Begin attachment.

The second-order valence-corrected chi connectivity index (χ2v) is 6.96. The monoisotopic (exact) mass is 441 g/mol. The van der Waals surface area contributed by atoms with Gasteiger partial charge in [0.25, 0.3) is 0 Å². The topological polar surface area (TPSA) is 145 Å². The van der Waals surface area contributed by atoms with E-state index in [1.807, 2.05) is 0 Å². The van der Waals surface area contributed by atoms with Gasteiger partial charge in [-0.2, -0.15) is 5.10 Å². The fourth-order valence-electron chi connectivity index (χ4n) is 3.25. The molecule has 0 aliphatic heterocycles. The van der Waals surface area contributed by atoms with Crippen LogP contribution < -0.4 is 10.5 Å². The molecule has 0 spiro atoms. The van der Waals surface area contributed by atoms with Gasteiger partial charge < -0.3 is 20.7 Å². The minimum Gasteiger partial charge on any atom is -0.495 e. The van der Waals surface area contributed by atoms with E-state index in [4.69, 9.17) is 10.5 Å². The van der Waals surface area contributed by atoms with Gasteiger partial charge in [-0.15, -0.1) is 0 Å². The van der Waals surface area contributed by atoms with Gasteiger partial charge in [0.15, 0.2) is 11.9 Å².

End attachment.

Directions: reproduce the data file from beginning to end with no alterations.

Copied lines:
The second-order valence-corrected chi connectivity index (χ2v) is 6.96. The monoisotopic (exact) mass is 441 g/mol. The van der Waals surface area contributed by atoms with Gasteiger partial charge in [0.25, 0.3) is 0 Å². The topological polar surface area (TPSA) is 145 Å². The van der Waals surface area contributed by atoms with E-state index in [1.807, 2.05) is 0 Å². The van der Waals surface area contributed by atoms with Gasteiger partial charge in [-0.2, -0.15) is 5.10 Å². The fourth-order valence-electron chi connectivity index (χ4n) is 3.25. The molecule has 0 aliphatic heterocycles. The van der Waals surface area contributed by atoms with Crippen LogP contribution < -0.4 is 10.5 Å². The molecule has 0 spiro atoms. The van der Waals surface area contributed by atoms with Gasteiger partial charge < -0.3 is 20.7 Å². The minimum Gasteiger partial charge on any atom is -0.495 e. The van der Waals surface area contributed by atoms with E-state index in [4.69, 9.17) is 10.5 Å². The van der Waals surface area contributed by atoms with Gasteiger partial charge in [-0.15, -0.1) is 0 Å². The van der Waals surface area contributed by atoms with Gasteiger partial charge in [0.15, 0.2) is 11.9 Å².